Impact of mosquito age and insecticide exposure on susceptibility of Aedes albopictus (Diptera: Culicidae) to infection with Zika virus

Heidi Knecht, Stephanie L. Richards, Jo Anne G. Balanay, Avian V. White

Research output: Contribution to journalArticlepeer-review

10 Scopus citations

Abstract

Zika virus (ZIKV) is primarily transmitted to humans by Aedes aegypti and Ae. albopictus. Vector–virus interactions influencing vector competence vary and depend on biological and environmental factors. A mosquito’s chronological age may impact its immune response against virus infection. Insecticides, source reduction, and/or public education are currently the best defense against mosquitoes that transmit ZIKV. This study assessed the effects of a mosquito’s chronological age at time of infection on its response to ZIKV infection. We exposed young (6–7 d post-emergence) and old (11–12 d post-emergence) Ae. albopictus to a sublethal dose of bifenthrin prior to oral exposure to blood meals containing ZIKV (7-day incubation period). Old mosquitoes experienced a significantly (p < 0.01) higher rate of mortality than young mosquitoes. Significantly higher ZIKV body titers (p < 0.01) were observed in the old control group compared to the young control group. Significantly higher (p < 0.01) ZIKV dissemination rates and leg titers (p < 0.01) were observed in old bifenthrin-exposed mosquitoes compared to old control mosquitoes or young bifenthrin-exposed or control mosquitoes. Hence, bifenthrin exposure may increase the potential for virus transmission; however, the degree of these impacts varies with mosquito age. Impacts of insecticides should be considered in risk assessments of potential vector populations.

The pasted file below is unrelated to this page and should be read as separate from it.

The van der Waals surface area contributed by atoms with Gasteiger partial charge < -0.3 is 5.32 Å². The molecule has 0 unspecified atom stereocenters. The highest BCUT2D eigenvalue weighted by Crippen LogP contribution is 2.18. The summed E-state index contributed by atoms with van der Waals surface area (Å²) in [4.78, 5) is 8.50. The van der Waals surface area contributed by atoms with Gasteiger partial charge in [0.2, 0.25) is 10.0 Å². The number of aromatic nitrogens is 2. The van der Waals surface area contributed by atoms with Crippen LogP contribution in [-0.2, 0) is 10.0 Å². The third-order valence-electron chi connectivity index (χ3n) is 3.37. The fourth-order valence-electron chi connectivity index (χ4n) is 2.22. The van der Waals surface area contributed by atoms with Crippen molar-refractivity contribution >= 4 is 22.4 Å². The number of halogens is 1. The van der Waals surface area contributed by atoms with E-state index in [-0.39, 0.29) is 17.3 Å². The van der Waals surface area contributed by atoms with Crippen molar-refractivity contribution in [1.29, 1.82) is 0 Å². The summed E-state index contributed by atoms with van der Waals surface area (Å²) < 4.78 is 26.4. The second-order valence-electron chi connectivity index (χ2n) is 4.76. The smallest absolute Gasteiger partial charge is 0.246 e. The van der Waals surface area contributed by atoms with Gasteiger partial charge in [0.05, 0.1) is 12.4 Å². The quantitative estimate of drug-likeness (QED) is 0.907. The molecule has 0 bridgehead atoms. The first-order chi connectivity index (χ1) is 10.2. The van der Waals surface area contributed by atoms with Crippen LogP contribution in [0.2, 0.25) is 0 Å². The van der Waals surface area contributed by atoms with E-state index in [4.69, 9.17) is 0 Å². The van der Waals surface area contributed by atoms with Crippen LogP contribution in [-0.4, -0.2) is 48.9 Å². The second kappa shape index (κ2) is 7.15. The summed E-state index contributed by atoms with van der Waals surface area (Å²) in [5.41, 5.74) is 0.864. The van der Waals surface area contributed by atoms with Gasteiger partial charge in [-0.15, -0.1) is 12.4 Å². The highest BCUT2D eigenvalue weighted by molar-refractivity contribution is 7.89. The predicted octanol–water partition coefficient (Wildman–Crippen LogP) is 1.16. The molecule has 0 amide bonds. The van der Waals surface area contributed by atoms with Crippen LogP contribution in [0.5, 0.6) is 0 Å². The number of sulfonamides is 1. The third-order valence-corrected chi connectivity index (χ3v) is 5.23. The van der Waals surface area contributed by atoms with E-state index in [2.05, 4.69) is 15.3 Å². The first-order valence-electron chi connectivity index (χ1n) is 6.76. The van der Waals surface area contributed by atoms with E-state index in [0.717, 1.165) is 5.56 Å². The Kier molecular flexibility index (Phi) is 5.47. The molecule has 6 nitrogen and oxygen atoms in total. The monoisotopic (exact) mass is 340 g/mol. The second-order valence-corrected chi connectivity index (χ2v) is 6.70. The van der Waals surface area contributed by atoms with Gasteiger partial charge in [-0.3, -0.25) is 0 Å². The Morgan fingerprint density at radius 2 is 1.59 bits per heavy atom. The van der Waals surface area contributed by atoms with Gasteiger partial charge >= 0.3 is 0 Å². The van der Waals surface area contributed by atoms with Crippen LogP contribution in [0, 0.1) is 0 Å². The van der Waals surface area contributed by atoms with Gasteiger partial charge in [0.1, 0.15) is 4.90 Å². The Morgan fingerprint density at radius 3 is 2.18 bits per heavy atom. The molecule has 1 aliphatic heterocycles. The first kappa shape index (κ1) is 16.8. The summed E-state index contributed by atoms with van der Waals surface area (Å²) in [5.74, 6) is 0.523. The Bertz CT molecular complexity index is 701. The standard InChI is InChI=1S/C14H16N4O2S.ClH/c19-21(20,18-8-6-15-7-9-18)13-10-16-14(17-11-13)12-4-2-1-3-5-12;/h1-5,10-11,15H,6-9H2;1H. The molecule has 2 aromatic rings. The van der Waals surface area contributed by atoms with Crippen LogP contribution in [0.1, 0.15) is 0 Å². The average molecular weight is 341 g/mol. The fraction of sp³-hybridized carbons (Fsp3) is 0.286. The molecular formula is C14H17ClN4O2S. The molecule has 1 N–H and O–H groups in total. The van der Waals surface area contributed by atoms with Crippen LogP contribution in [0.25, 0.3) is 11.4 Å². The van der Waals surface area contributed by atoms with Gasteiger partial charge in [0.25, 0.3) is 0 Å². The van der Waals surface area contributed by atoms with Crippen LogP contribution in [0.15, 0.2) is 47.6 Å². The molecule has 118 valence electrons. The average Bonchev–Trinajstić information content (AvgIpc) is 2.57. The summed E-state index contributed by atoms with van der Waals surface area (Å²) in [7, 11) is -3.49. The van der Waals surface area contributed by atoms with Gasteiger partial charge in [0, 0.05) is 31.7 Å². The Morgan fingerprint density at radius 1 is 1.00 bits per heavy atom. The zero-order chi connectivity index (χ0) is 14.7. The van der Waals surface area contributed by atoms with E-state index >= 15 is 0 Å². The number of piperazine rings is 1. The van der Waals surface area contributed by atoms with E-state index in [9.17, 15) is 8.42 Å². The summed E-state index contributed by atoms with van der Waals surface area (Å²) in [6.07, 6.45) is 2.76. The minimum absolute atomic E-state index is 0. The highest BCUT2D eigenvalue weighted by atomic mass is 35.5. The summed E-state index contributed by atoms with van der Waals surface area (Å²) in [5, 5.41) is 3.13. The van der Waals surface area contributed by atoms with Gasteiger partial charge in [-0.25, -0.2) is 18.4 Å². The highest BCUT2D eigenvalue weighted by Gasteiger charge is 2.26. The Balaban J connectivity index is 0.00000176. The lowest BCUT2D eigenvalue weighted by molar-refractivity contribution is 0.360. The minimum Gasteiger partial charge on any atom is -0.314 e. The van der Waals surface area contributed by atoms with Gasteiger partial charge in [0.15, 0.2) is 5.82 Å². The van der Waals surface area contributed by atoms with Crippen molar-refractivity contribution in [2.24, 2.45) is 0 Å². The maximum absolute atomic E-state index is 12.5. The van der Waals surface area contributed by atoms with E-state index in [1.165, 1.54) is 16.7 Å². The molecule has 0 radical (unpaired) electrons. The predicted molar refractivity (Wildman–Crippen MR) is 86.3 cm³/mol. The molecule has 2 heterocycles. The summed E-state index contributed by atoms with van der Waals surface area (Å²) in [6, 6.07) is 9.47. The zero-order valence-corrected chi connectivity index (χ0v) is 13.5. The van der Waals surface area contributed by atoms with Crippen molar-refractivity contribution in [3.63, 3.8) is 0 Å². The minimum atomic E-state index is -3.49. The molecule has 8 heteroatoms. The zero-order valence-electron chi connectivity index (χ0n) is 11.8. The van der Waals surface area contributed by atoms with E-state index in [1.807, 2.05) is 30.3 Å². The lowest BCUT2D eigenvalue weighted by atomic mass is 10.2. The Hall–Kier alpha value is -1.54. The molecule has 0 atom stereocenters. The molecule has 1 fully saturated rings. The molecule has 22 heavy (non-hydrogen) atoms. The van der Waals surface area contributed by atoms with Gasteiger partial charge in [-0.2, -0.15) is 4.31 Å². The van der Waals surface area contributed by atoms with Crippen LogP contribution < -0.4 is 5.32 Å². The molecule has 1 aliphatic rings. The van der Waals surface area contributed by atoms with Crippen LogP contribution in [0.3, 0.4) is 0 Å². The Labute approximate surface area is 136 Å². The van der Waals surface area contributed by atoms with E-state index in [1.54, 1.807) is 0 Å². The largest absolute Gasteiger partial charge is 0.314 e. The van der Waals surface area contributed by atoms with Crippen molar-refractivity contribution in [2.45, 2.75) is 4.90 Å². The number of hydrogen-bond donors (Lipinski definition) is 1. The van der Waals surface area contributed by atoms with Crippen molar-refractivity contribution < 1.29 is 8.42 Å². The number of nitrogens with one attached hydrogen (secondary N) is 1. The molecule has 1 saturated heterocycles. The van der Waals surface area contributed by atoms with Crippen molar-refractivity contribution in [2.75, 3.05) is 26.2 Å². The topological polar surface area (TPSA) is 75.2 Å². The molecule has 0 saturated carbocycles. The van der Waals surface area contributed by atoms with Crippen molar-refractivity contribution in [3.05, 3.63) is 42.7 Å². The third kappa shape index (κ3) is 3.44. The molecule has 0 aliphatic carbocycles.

Original languageEnglish
Article number67
JournalPathogens
Volume7
Issue number3
DOIs
StatePublished - Sep 2018
Externally publishedYes

Keywords

  • Insecticides
  • Mosquito age
  • Vector competence
  • Zika

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